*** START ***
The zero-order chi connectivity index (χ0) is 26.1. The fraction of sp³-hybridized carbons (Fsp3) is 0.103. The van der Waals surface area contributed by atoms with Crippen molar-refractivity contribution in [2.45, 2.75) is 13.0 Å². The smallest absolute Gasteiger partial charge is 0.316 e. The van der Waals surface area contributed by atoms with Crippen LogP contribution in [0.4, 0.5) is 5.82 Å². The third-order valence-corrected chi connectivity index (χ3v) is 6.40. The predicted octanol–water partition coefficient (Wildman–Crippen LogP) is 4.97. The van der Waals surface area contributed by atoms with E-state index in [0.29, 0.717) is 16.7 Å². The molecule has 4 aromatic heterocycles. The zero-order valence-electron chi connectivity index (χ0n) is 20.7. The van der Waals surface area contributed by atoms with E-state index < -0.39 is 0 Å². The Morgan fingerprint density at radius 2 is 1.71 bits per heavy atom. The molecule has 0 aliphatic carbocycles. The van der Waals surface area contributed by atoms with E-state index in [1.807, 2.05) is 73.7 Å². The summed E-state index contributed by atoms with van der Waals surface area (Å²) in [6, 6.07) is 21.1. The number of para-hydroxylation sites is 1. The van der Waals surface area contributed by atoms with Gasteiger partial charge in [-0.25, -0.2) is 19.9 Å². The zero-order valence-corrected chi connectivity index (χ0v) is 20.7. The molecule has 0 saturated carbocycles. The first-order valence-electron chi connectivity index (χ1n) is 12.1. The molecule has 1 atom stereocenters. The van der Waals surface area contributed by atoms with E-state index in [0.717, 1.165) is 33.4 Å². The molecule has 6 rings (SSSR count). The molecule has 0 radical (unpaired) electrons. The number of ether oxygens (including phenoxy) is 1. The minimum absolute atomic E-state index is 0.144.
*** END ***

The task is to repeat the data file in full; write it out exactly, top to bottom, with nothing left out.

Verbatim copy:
The zero-order chi connectivity index (χ0) is 26.1. The fraction of sp³-hybridized carbons (Fsp3) is 0.103. The van der Waals surface area contributed by atoms with Crippen molar-refractivity contribution in [2.45, 2.75) is 13.0 Å². The smallest absolute Gasteiger partial charge is 0.316 e. The van der Waals surface area contributed by atoms with Crippen LogP contribution in [0.4, 0.5) is 5.82 Å². The third-order valence-corrected chi connectivity index (χ3v) is 6.40. The predicted octanol–water partition coefficient (Wildman–Crippen LogP) is 4.97. The van der Waals surface area contributed by atoms with E-state index in [0.29, 0.717) is 16.7 Å². The molecule has 4 aromatic heterocycles. The zero-order valence-electron chi connectivity index (χ0n) is 20.7. The van der Waals surface area contributed by atoms with E-state index < -0.39 is 0 Å². The Morgan fingerprint density at radius 2 is 1.71 bits per heavy atom. The molecule has 0 aliphatic carbocycles. The van der Waals surface area contributed by atoms with E-state index in [1.807, 2.05) is 73.7 Å². The summed E-state index contributed by atoms with van der Waals surface area (Å²) in [6, 6.07) is 21.1. The number of para-hydroxylation sites is 1. The van der Waals surface area contributed by atoms with Gasteiger partial charge in [-0.25, -0.2) is 19.9 Å². The zero-order valence-corrected chi connectivity index (χ0v) is 20.7. The molecule has 0 saturated carbocycles. The first-order valence-electron chi connectivity index (χ1n) is 12.1. The molecule has 1 atom stereocenters. The van der Waals surface area contributed by atoms with E-state index in [0.717, 1.165) is 33.4 Å². The molecule has 6 rings (SSSR count). The molecule has 0 radical (unpaired) electrons. The number of ether oxygens (including phenoxy) is 1. The minimum absolute atomic E-state index is 0.144.